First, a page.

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<jsp:useBean id="beanName" class="package.beanClass"
In most of my examples, the bean name and the class name are the
Identify the required attributes for each command. These will usually
be defined as database fields, transaction fields, or something similar.
You must define set methods for fields used to update the model and
get methods for fields used to display the model. Create attributes in
the commands as required and implement them.
Identify the core logic that will initialize and trigger the model's
update or query. Move these Java statements to the model's initial-
ize and execute methods, as in listing 3.4.
In the controller object, instantiate the command. This can either be
done with a basic constructor ( command = new CommandClass() ), or if
the class object needs special consideration, use the code that follows.
Assume your command's variable name is command and that your com-
mand's class is of type CommandClass :
CommandClass command =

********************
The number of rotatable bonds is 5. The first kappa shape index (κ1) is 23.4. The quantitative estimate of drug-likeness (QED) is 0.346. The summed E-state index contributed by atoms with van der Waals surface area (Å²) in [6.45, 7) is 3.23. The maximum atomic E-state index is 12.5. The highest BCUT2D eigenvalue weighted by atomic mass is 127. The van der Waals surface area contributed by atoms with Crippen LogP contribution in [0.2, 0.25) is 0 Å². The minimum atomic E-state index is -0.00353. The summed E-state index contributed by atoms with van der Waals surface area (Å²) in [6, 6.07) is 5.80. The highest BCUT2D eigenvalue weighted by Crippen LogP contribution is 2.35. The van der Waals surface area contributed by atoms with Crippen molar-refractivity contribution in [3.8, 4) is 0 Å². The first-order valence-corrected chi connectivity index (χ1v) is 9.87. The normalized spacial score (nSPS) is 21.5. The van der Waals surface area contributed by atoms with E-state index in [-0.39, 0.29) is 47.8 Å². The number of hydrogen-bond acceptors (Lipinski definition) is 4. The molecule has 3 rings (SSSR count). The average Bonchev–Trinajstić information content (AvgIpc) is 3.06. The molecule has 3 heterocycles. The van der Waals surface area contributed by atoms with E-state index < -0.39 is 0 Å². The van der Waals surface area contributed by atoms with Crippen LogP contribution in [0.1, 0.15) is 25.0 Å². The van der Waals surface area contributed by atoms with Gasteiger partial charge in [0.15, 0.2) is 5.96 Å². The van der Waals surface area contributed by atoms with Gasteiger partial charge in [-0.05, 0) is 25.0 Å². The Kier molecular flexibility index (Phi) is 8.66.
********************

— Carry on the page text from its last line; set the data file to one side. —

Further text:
(packagePath.CommandClass) java.beans.Beans.instantiate(
Then, initialize and execute the command:
request.setAttribute("YourCommand", command);
Forward the response object to the JSP with the following call:
ServletContext servletContext = getServletContext ();
RequestDispatcher dispatcher =
dispatcher.forward(request, response);
Replace the code that prints dynamic content in the original JSP with
command bean references instead, as in the JSP in listing 3.4.
Using this method, we can take a monolithic JSP and refactor it to the coveted
Triangle design pattern. In general, we are stripping out the code into three
pieces: the JSP (encapsulating the return-trip view), the command (encapsulat-
ing the model), and the servlet (encapsulating the controller). For teams
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